Has Bangladesh-US relations really entered a new phase?

Bangladesh, Joe Biden, Awami League, Sheikh Hasina, Bangladesh

The United States is showing a noticeable shift in its stance following the January 7 general election in Bangladesh. Throughout the electoral process, the Biden administration consistently stressed the importance of a free and fair election with the participation of all major parties. However, since then, the dynamics have evolved significantly.

Recently, US President Joe Biden penned a letter to Awami League President Sheikh Hasina, who formed a government with an absolute majority in the 12th national election and secured her fourth consecutive term as prime minister. The contents of this letter, shared by the US embassy with the foreign ministry earlier this month, hint at a promising “new chapter” in bilateral relations.

For the past six months, neither delegation from Dhaka nor Washington has visited the other country for talks, as there was an understanding that visits during election time would not be appropriate. However, a delegation led by US State Department Deputy Assistant Secretary Afreen Akhter is now scheduled to arrive in Dhaka at the end of February.

The team aims to engage with the director general of the North America Wing of the Ministry of Foreign Affairs, with further bilateral discussions potentially involving the foreign secretary and various other meetings. Prior to the election, the United States had expressed concerns about civil rights in Bangladesh, even going as far as concluding in a post-election statement that the voting process had not been entirely free and fair.

Prof Shahidul Haque, former foreign secretary and Bangabandhu chair at Delhi University, believes that diplomatic behavior evolves with time and circumstances, urging for a nuanced perspective. “Each country has different priorities at different times… I think we should think of it from that point of view,” he remarked.

“The issue of regional and global security comes up at the very beginning of the letter, which is very significant,” Prof Shahidul noted regarding Biden’s correspondence with Sheikh Hasina. However, he also mentioned that Bangladesh has always prioritized economic issues.

In terms of collaboration, Biden’s letter underscores cooperation between Bangladesh and the US in areas such as regional and global security, addressing the Rohingya crisis, and a shared vision for a free and open Indo-Pacific, encompassing economic development, climate change, and energy initiatives.

Bangladesh, with aspirations to achieve developed status by 2041, has introduced a variety of economic activities, from the construction of large infrastructures to radical changes in the education system. Prof Shahidul highlighted the need for foreign assistance in carrying out such a large-scale campaign. “Not only financing but also technical know-how, technology, and education are important. The United States can help in these matters.”

On the other hand, the United States, with its $27 trillion economy, sees bilateral trade with Bangladesh, amounting to about $10 billion, as significant, but perhaps not as crucial as other geopolitical considerations. “Bilateral trade was important for Bangladesh but not for the US,” Shahidul noted. “$10 billion in trade is not that significant to them. Naturally, they may want to look at Bangladesh through a broader core and non-core security lens.”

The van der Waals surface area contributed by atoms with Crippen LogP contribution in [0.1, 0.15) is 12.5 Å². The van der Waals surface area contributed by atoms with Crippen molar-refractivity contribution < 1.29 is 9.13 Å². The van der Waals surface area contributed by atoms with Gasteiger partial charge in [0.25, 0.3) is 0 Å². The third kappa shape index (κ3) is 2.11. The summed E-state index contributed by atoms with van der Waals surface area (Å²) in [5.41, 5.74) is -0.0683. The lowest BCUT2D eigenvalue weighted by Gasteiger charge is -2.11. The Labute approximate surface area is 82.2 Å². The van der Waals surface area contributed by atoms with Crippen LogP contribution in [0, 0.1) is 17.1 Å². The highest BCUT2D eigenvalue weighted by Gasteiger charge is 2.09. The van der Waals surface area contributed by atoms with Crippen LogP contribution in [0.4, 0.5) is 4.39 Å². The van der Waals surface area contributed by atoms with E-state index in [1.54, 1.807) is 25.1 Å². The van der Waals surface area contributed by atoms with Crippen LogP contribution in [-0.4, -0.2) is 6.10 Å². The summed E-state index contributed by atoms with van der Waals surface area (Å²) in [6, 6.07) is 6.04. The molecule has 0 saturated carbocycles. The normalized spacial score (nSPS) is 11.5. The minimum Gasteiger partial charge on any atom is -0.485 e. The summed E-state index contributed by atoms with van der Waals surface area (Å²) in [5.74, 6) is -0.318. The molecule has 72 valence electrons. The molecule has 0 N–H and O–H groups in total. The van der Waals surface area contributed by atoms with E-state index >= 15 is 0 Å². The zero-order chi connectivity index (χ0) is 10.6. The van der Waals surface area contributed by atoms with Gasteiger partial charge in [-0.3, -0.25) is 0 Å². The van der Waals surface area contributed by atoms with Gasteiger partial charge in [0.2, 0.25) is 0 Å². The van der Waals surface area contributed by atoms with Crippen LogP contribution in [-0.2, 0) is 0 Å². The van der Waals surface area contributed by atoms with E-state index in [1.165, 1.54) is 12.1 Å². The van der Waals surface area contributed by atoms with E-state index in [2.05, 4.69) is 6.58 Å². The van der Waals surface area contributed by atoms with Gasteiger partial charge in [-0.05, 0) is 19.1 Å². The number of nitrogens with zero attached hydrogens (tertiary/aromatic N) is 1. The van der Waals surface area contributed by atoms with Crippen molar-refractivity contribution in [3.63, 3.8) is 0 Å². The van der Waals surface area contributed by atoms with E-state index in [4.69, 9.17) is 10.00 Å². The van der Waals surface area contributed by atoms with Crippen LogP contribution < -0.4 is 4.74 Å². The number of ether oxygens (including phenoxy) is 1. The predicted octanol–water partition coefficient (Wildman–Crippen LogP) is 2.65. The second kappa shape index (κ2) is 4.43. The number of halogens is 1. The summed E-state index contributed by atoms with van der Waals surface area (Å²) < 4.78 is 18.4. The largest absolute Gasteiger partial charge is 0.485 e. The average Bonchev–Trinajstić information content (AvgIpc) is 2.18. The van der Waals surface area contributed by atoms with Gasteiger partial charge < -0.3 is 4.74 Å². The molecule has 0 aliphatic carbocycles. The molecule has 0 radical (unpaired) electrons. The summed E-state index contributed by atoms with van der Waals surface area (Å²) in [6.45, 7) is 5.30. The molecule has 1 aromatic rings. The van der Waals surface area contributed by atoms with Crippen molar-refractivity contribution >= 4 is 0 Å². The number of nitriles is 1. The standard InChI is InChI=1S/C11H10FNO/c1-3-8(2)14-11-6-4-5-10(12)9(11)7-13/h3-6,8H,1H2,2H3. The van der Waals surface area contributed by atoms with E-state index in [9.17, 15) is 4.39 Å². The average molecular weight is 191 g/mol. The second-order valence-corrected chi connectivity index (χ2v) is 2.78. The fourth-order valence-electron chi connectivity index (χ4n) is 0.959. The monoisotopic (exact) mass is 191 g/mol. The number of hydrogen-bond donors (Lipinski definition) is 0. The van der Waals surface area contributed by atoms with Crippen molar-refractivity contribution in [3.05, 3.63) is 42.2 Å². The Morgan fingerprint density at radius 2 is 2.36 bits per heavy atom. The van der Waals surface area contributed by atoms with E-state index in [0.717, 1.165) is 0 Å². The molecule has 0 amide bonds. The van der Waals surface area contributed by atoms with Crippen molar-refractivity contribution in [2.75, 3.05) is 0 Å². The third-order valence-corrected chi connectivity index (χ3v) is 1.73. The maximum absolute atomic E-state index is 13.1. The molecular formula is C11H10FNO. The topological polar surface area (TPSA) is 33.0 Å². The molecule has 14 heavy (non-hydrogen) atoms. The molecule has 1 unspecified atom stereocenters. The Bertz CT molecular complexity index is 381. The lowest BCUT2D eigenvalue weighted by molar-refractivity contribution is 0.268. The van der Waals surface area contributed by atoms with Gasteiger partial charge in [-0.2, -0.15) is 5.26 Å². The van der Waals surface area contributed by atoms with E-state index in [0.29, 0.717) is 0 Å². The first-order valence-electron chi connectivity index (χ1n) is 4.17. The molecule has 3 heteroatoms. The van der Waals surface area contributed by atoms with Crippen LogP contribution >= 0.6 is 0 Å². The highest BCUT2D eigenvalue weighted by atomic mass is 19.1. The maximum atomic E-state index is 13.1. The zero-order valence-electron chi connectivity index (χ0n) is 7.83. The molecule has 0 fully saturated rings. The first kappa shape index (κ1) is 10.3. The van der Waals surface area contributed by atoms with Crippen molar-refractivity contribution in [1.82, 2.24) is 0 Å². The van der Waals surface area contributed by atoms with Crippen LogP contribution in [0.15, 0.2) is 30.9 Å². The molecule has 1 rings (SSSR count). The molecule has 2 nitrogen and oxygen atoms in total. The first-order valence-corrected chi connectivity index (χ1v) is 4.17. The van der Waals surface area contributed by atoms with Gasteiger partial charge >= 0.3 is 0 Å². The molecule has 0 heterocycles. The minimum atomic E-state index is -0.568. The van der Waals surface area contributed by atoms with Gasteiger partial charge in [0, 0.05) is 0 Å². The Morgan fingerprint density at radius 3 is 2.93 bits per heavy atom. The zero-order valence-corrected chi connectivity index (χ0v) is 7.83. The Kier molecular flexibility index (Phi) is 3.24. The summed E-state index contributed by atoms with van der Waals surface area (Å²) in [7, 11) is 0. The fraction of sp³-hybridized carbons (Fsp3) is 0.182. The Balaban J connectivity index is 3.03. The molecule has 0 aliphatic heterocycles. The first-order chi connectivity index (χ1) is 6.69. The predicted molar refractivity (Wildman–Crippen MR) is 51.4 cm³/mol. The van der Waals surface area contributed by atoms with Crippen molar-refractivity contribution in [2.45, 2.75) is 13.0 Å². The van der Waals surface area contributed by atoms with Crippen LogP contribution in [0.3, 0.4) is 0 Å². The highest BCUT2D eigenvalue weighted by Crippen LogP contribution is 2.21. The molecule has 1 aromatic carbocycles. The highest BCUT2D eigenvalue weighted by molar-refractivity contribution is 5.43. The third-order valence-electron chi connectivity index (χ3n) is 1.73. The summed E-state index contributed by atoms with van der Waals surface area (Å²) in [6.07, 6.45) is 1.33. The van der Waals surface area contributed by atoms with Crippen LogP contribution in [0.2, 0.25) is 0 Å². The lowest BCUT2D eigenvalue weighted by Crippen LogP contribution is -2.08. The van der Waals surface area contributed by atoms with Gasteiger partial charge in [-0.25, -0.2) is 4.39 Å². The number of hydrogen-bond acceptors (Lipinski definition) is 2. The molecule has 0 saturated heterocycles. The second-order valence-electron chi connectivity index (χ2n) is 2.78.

He continued: “The US always mentions that it wants Bangladesh to side with its initiative for a free and open Indo-Pacific. Security is one of the many components of the US Indo-Pacific architecture, and Bangladesh is working with the US on some of these issues.”

Security cooperation between the two countries encompasses various facets, including training, information exchange, peacekeeping efforts, maritime security, and combating terrorism and militancy. Recent developments include the provision of state-of-the-art drones by the US to Bangladesh. Additionally, both countries collaborate on issues such as climate change, food security, and energy security.

Efforts to preserve regional stability are now of utmost importance. Any instability in Bangladesh could have far-reaching consequences for the entire region, as Prof Shahidul highlighted. “South Asia cannot afford it at the moment. The stability of the region should not be allowed to be undermined.”

While unease preceding the election might gradually dissipate in Dhaka-Washington relations, lingering effects could surface, particularly concerning labor rights, with potential ramifications in international forums such as Brussels and Geneva.

The delicate balance between different forces is now more consequential than ever. Prof Shahidul labeled it a big challenge, stating that for Bangladesh to fully support any side would be improbable and not morally right. As Bangladesh navigates its diplomatic relationships, it must maintain its sovereignty and pursue policies that align with its national interests.

In conclusion, the evolving dynamics between Bangladesh and the United States signal a new chapter in their bilateral relations. With a focus on cooperation in areas such as security, economic development, and regional stability, both countries stand to benefit from a strengthened partnership that addresses mutual concerns and advances shared goals on the global stage.


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